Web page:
The resume lie most likely to cost you the job

Most people lie at least a little bit on their resumes.  And, honestly, it’s not always a bad idea. Some lies during the job search are actually good, such as the lie of omission, or the lie that you left your previous job to seek bigger challenges and more opportunities, rather than because you hated your idiot boss.

But there are resume lies you should never tell, because they can cost you opportunities and permanently damage your reputation with an organization – and maybe even in your industry if the sector is a small one. And some are worse than others.

Some lies are worse than others

According to a recent survey, 97% of people said that discovering a resume lie would cause them to either reconsider or immediately dismiss a job candidate. And some lies were considered to be worse than others.

TopResume, a resume-writing service, asked 629 professionals — of which nearly half were human resources professionals, recruiters, or hiring managers — to rank the seriousness of 14 categories of lies. Lying about one’s academic degree was deemed the most egregious offence, with 89% ranking it as serious. This was followed in second place by lying about a criminal record. Lying about certifications and licenses came in third.

We find it interesting that lying about a degree ranks worse than lying about a criminal conviction. But it’s only by 1%.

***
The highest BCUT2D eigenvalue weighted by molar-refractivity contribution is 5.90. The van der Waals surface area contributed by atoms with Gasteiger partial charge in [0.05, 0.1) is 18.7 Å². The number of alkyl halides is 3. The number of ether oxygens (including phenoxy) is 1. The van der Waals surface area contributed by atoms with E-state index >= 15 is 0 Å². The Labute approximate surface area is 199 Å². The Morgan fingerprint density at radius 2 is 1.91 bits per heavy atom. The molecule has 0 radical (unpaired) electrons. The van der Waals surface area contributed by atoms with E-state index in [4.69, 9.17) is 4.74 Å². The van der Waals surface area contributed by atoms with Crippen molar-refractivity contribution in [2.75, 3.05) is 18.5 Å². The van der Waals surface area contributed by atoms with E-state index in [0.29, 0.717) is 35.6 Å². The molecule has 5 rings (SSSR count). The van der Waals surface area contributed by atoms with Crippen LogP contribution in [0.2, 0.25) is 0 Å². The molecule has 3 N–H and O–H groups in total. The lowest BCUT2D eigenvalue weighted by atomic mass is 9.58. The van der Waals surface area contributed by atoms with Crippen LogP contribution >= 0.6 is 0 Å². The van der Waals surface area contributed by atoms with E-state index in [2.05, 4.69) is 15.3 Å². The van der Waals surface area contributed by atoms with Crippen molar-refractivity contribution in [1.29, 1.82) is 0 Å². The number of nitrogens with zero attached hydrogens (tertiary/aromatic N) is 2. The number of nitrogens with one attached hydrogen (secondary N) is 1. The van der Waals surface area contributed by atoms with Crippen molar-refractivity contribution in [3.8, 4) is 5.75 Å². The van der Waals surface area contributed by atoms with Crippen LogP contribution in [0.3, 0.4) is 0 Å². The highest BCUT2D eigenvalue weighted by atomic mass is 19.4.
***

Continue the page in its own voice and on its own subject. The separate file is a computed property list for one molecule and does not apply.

Here are the five most serious lies ranked from worst to less bad:

  • academic degree (89%)
  • criminal record (88%)
  • certifications and licenses (85%)
  • work experience (84%)
  • technical skills and proficiencies (75%)

“While some job seekers may not think including an exaggeration, or even an outright lie, on their resume is a big deal, our recent survey reveals it can cost them the job – it’s just not worth it,” said Amanda Augustine, certified professional career coach and a certified professional resume writer, according to a media release. “Instead of lying about employment gaps or other possible red flags, you can strategically leverage the interview as an opportunity to explain certain details of your resume. Lying during the job search is typically a deal-breaker for most employers, so do it at your own risk.”

Other highlights of the survey results include the findings that 78% of respondents have spotted a candidate lying on a resume, and 48% said lying would cost a candidate the job.

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